Social skills, communication and physicality all go out the window. On one hand, we have not been more connected as a people. Conversely, we have not been more disconnected to the people around us. We drown ourselves in technology and become dependent on it in a way that cripples us as individuals and as a whole. We forget the simplest things that, in times of crisis and survival, are critical to the lives of everyone. How many people are able to start a fire, cook without a microwave, grow or hunt their own food? I doubt a tutorial on YouTube is going to prepare anyone for the rigors of life. Social media is the biggest excuse for not living your life and ultimately watching others live theirs.
One positive effect of technology is that the world is more connected than ever before. With social media you can find out what is happening around the world with the swipe of your finger. It has given people a voice to protest oppression and at the same time allows everyone to see the good that is happening in the world. On the other hand, social media detaches us from the world sometimes. It consumes hours of our days and leaves us addicted for more. It also has turned us into a helpless society. People don’t know how to do anything, and it’s okay because they can just Google it. So what are we giving up when we pick up our phones?
Honestly, I spend about 16 hours of my day awake, and 14 of those hours intermittently texting throughout my day.
Facebook and texting are so accessible that it’s become so easy to share your thoughts with other people instantly. I’ve developed the habit of texting often. The positive impacts of instant communication are that if someone is ever in a crisis, or needs to get a word out to a group of people quickly, then it is very useful. However, instant communication has a negative impact of taking up too much of our time. I have experimented by shutting off my Facebook before and ignoring phone texts, and it felt great. I enjoyed the feeling of being disconnected from everyone. It was like I had my own space to think more for myself instead of always reacting to a story I read or a text conversation I was having. This technology also deters people from physical human interactions. Technological interactions are becoming more the norm. You see kids on their cellphones more than you see them conversing nowadays.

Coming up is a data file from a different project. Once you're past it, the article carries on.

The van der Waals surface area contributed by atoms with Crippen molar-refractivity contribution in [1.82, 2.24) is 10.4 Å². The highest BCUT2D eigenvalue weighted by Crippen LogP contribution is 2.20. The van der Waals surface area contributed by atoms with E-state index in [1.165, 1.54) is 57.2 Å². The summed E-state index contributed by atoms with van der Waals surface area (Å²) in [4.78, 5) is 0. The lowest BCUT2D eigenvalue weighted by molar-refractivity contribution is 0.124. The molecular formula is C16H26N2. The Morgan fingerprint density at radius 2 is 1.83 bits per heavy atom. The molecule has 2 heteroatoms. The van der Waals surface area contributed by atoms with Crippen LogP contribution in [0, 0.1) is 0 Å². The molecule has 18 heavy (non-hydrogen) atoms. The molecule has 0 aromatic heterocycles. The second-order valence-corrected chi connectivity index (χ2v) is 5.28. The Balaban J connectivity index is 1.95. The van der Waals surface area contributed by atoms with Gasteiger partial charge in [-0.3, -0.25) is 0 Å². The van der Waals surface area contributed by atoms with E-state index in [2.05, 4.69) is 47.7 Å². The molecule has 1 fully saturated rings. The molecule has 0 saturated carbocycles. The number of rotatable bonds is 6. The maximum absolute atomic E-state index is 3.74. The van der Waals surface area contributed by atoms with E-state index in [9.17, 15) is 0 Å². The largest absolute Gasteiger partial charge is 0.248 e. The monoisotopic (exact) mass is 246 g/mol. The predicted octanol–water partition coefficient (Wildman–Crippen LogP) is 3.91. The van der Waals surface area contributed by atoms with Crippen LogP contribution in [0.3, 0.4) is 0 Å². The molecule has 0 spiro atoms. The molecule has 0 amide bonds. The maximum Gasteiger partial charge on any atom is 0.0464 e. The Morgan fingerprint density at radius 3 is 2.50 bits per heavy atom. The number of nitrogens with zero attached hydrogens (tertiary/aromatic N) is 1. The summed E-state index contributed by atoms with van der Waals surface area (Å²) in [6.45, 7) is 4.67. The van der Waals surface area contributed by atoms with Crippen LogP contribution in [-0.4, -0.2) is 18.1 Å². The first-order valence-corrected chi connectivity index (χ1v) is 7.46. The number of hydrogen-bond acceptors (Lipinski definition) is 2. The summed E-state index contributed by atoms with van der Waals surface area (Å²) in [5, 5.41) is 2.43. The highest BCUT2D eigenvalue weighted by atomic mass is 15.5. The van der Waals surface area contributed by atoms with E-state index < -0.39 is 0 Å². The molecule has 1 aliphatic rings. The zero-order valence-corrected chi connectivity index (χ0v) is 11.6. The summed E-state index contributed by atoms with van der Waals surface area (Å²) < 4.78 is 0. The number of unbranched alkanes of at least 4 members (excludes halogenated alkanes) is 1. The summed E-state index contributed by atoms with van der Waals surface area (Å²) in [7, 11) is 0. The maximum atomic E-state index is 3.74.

Roughly two hours.
Many people make joking reference to “FOMO,” or “fear of missing out.” Although it is a funny thought—that our friends’ status updates can cause serious stress or anxiety in someone else’s life—it does happen. A few years ago, I couldn’t last more than five minutes without picking up my phone. It was the weirdest thing. And for awhile, I almost had this self-loathing feeling all the time. Because on social media, we get to see all the highlights of other people’s lives, which makes us feel that our own lives aren’t as memorable or significant. Since then, I have completely abandoned almost all unimportant social media. I still text quite often with friends and watch YouTube videos, but nothing more. And I am very happy that I chose to give that up.
I probably spend one to two hours each day texting with family on the mainland and with my fiancée.
This ability to share information on a large scale in a short time could be amazing if we were not so distracted by funny cat videos. Imagine if this medium was used to raise the American political consciousness.
Maybe at most one hour texting only.
I do not have Facebook, Twitter or Instagram. For me, it’s a life choice. I haven’t had any type of social media in over five years. My life is perfectly fine without it. I tell my friends “If you need to get in touch with me, you have my phone number. Just give me a call.” It is so sad when you go out to dinner and you see a family at a table all glued to their mobile devices, not even conversing with each other. What happened to normal conversation at the dinner table? We can blame social media for that.
I spend about 9+ hours texting, 5+ hours Tweeting, along with Instagram. I could spend all day on social media, even while driving, walking, at the store, chillin’ with friends, etc.
Technology has advanced over the years; positive and negative impacts slowly started to appear. The positive side is that we no longer have to wait for our favorite shows to come on…we can hop on our devices and watch them anywhere. We can also Facetime or Skype with people around the world without having to wait for the letter in the mail. But technology may have produced negative benefits for society, like for example, a falsely made profile that leaves you wondering who you are talking to.